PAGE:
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Theory, hardware, software and code

Infrared emitters & receivers


An IR Led emitter combined with an IR receiver can make an opto-isolator.
By using an opto isolator we can transfer information between circuits without an electrical connection.
In opto isolators the emitter is always an IR LED.
The receiver can be a photo-diode or a photo-transistor.
Photo transistors are transistors using the base as “light” sensor. When light strikes the photo transistor’s base, it will conduct otherwise it will insulate.
Photo-diodes, on the other hand, are semiconductors that produce current flow when they absorb light.
There are two types of photo-diodes the photovoltaics and the photoconductors.
The photovoltaics when they absorb light create a voltage difference between the edges.
Photoconductors are reverse biased photo diodes. When they absorb light the reverse biased resistance will decrease.
Notice that a photo-transistor is nothing else than a reverse biased photo-diode + a normal transistor.

Photodiode and photo transistor

Photo diode and photo transistor


The two kinds of opto isolators :

opto isolators

opto isolator 4-DIP


The dia diagram can be downloaded from here : optoisolators

In ebay you can find pairs of IR Led TX / Photo diodes RX in order to make you own opto isolator.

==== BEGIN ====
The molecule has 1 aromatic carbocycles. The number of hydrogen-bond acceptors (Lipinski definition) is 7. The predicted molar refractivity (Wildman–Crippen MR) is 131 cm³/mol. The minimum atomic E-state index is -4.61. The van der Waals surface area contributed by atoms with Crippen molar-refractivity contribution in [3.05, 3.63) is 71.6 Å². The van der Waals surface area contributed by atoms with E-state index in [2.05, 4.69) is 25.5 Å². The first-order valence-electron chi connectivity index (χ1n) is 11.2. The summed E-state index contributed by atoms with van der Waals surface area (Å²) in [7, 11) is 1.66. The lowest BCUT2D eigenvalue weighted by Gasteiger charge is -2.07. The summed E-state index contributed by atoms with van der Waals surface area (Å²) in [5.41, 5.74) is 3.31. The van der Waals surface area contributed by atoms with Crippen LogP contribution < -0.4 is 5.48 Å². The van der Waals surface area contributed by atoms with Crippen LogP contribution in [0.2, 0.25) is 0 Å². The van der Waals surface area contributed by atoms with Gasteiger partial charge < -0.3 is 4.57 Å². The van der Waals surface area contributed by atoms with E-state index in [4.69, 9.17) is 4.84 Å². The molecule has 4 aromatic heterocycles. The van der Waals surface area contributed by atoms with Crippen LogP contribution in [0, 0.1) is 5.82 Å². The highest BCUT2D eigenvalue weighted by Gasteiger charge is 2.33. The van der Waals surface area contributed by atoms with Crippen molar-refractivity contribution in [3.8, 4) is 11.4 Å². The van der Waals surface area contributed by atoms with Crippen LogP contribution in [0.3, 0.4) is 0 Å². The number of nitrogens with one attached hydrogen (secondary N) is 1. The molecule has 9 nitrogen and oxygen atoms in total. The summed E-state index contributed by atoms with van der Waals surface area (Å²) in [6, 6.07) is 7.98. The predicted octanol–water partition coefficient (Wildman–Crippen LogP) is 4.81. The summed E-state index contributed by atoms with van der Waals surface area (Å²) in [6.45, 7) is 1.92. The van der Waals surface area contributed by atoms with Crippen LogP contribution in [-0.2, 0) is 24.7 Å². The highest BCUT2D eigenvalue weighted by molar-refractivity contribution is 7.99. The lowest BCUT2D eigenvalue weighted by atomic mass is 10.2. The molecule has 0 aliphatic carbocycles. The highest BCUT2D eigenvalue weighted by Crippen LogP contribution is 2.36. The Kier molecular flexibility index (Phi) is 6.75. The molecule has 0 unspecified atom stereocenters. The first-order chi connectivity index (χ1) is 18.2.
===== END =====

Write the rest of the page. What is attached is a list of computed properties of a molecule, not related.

The problem is that some vendors give away the TX/RX sensors mixed so you don’t know which is which.

Let’s see how we can detect an IR LED emitter.
The emitter is a normal LED but it’s light is invisible to the human eye.

If you have a multimeter that can measure diodes and LEDs, specially if can light up and measure red LEDs then you can detect your IR LED since a red led has a Vd (direct voltage drop) of 1,8 V and a IR Led Vd is around 1V.

A more “universal” way is to measure the direct voltage drop (Vd) with the help of the circuit below :

The dia diagram can be downloaded here : CheckDiode

The IR LED emitter should have a Vd = 1Volt .
An IR receiver instead will act as an open circuit so the voltage drop will be 5V in our case with the IR received plugged in.
Notice that with the help of an camera you can “see” the light emitted from an IR Led.

A video demonstration can be found below :

We have seen how we detected our IR Led .
It is now time to test our IR receiver …

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Written by tasos

September 14th, 2012 at 11:24 pm

Posted in Hardware,Theory

Tagged with , , , , ,